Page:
Thursday, December 1, 2016

Tunneling in the dark: Whitehead's Underground Railroad

I often said to my literature students that they had to judge a novel on what it aimed to do, not on what they wished it to do. This doesn't mean one can't question a writer's choices, only that one should try to enter a novel by acknowledging the writer's guidance through an imaginary world and not by hoping to determine one's own path through that world.

Colson Whitehead's latest novel, The Underground Railroad, repeatedly reminded me of my own advice, and though I felt let down by the end, I think Whitehead accomplished what he set out to accomplish, leaving me to conclude that I wish he'd set out to accomplish something a little different (and to recognize that as my problem, not his).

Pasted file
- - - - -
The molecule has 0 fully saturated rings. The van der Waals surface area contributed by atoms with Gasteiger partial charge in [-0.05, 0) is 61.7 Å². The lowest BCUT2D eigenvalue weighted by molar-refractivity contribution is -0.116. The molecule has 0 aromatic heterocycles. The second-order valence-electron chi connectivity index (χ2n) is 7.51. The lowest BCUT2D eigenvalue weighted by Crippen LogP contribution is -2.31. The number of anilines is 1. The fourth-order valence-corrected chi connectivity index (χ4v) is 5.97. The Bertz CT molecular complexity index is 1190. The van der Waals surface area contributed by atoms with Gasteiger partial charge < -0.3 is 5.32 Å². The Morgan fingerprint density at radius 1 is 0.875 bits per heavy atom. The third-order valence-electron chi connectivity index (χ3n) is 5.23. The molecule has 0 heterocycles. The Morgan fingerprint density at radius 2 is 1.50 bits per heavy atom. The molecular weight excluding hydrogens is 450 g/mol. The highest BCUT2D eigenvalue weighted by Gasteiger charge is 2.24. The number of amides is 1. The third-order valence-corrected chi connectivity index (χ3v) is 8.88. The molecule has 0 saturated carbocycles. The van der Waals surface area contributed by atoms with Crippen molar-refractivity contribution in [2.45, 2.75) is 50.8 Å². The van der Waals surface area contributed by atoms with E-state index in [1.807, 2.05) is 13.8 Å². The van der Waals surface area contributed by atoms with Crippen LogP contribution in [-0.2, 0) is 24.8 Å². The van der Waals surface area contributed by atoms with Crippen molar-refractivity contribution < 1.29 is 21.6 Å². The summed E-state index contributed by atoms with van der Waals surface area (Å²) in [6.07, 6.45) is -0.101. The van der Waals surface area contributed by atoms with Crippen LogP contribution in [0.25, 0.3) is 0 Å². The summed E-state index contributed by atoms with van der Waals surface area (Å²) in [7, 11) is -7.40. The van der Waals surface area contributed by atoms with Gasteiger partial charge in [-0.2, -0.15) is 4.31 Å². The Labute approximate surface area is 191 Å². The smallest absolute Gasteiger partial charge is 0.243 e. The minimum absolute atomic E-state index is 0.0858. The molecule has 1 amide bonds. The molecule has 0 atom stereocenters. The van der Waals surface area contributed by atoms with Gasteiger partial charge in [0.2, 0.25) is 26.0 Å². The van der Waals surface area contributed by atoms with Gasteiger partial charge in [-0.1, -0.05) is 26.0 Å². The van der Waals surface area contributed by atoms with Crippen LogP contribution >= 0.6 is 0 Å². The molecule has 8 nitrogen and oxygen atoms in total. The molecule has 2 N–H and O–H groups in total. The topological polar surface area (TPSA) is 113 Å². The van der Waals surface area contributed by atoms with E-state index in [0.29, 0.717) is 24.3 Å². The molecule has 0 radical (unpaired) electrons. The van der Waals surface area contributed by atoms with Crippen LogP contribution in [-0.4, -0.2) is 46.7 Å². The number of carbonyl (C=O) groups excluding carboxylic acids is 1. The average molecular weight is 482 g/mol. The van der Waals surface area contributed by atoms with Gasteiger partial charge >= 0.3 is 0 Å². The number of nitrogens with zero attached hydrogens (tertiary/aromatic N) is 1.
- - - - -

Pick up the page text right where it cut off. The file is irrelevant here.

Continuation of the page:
I knew nothing about the novel when I began, so the turn that it takes (perhaps 50 pages in) from realism to a realism set in an alternate American history knocked me sideways and made me smile. "Ah, so it's not this kind of book, it's that kind of book." But that was wrong, too. Though Whitehead makes the underground railroad a literal (if modest) railway, and though Whitehead makes each American slave state its own imagery realm with its own rules, the fantastical nature of these elements remains restrained. The railroad is the one impossible element; the divergent histories of the states are, as presented, credible.